Israel sentences Ahed Tamimi's brother to 14 months for stone-throwing
Waed Tamimi, the brother of recently released Palestinian teenager Ahed Tamimi, was sentenced to more than a year in prison for stone-throwing, the Israeli army announced on Tuesday.
Ahed Tamimi attracted global attention when a video was shared of her slapping an Israeli soldier in December, just hours after learning that Israeli forces had shot her 15-year-old cousin Mohammed in the head.
The 17-year-old and her mother Nariman - who had filmed and then shared the scene on social media - were both arrested shortly afterwards and sentenced to eight months in prison, sparking protests.
Waed Tamimi, 22, was detained by Israeli forces in May over “suspected involvement in popular terror acts”, the Israeli army told Middle East Eye at the time.
On Monday, an Israeli military court found Tamimi guilty of participating in a “violent riot” - the term usually used by Israeli forces to describe Palestinian demonstrations - in which an Israeli police officer was wounded by stones thrown at his vehicle.
According to a court document seen by AFP, he was given a 14-month sentence after reaching a plea bargain.
“The whole case against my son is an admonitory one,” his father, Bassem Tamimi, told MEE on Tuesday. “I consider this to be revenge against the whole family.”
He added that he felt the sentence was disproportionate to the charges.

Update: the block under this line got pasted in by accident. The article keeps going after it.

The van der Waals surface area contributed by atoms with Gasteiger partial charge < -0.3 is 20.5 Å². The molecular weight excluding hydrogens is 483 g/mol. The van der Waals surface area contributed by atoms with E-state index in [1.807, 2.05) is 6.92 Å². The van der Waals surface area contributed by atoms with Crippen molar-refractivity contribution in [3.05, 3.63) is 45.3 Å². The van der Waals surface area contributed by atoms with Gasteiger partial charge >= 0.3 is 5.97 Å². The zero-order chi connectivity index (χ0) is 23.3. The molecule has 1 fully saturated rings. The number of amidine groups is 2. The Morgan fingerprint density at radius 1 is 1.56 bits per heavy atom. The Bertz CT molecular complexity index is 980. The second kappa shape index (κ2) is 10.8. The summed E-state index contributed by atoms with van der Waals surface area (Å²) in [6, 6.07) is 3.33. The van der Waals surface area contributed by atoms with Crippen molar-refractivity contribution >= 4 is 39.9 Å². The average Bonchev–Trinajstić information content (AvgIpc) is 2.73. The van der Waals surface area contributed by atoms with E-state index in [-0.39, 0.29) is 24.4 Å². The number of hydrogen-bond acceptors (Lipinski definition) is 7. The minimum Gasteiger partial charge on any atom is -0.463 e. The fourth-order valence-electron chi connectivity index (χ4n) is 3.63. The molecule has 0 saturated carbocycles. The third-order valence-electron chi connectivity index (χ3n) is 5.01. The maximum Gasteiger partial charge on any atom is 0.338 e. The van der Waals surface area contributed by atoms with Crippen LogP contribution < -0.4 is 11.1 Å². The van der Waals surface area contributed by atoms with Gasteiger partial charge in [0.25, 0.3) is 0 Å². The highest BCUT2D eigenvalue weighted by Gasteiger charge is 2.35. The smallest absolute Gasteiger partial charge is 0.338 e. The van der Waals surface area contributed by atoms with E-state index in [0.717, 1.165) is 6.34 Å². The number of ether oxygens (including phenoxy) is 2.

“Many kids in similar cases went home without charges being filed against them. If it was someone from another family I believe he would have received less time,” he said.
Until Ahed and Nariman Tamimi were released from prison less than a month ago on 29 July, half of the Tamimi family were detained by Israel, with only Bassem Tamimi and his two youngest sons, Mohammed, 14, and Salem, 12, left in the family home in the occupied West Bank village of Nabi Saleh.
“This sentence was a surprise for us. This stole our moment of joy with Ahed’s release,” Bassem Tamimi added, noting that the sentencing came right during the holiday of Eid al-Adha.
“We don't expect justice from this system.”
Since her detention, Ahed Tamimi has become a symbol of Palestinian resistance, a role her and her family have taken up, while repeatedly highlighting that hundreds of Palestinian minors are detained by Israel without receiving the same level of international attention.
Nabi Saleh, the Tamimis’ hometown, has long been known for its demonstrations against the Israeli occupation.
In June, Israeli forces shot and killed 21-year-old Ezz al-Din Abd al-Hafeezh Tamimi, a cousin, during a raid in the village.